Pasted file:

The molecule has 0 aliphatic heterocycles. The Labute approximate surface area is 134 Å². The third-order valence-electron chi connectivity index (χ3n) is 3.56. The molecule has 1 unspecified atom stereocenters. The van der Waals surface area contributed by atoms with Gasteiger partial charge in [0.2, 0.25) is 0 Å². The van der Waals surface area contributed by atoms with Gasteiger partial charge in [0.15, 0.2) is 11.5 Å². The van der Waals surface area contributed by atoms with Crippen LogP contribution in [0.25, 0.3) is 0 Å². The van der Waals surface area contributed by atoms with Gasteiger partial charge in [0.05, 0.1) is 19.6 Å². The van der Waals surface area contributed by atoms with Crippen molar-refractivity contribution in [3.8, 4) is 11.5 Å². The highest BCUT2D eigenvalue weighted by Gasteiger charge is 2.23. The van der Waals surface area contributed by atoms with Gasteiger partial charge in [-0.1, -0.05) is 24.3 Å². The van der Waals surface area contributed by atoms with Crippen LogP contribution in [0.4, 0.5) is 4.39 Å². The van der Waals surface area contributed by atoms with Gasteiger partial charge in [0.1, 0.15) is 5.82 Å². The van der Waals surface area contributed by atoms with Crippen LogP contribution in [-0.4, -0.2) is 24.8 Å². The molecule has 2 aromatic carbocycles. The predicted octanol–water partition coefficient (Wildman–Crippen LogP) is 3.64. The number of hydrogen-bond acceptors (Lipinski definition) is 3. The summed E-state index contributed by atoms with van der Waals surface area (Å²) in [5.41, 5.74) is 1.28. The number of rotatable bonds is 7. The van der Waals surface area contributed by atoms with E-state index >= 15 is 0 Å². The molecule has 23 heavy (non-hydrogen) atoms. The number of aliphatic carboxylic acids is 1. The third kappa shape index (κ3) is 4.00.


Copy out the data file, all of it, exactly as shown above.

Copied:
The molecule has 0 aliphatic heterocycles. The Labute approximate surface area is 134 Å². The third-order valence-electron chi connectivity index (χ3n) is 3.56. The molecule has 1 unspecified atom stereocenters. The van der Waals surface area contributed by atoms with Gasteiger partial charge in [0.2, 0.25) is 0 Å². The van der Waals surface area contributed by atoms with Gasteiger partial charge in [0.15, 0.2) is 11.5 Å². The van der Waals surface area contributed by atoms with Crippen LogP contribution in [0.25, 0.3) is 0 Å². The van der Waals surface area contributed by atoms with Gasteiger partial charge in [0.05, 0.1) is 19.6 Å². The van der Waals surface area contributed by atoms with Crippen molar-refractivity contribution in [3.8, 4) is 11.5 Å². The highest BCUT2D eigenvalue weighted by Gasteiger charge is 2.23. The van der Waals surface area contributed by atoms with Gasteiger partial charge in [-0.1, -0.05) is 24.3 Å². The van der Waals surface area contributed by atoms with Crippen LogP contribution in [0.4, 0.5) is 4.39 Å². The van der Waals surface area contributed by atoms with Gasteiger partial charge in [0.1, 0.15) is 5.82 Å². The van der Waals surface area contributed by atoms with Crippen LogP contribution in [-0.4, -0.2) is 24.8 Å². The molecule has 2 aromatic carbocycles. The predicted octanol–water partition coefficient (Wildman–Crippen LogP) is 3.64. The number of hydrogen-bond acceptors (Lipinski definition) is 3. The summed E-state index contributed by atoms with van der Waals surface area (Å²) in [5.41, 5.74) is 1.28. The number of rotatable bonds is 7. The van der Waals surface area contributed by atoms with E-state index >= 15 is 0 Å². The molecule has 23 heavy (non-hydrogen) atoms. The number of aliphatic carboxylic acids is 1. The third kappa shape index (κ3) is 4.00.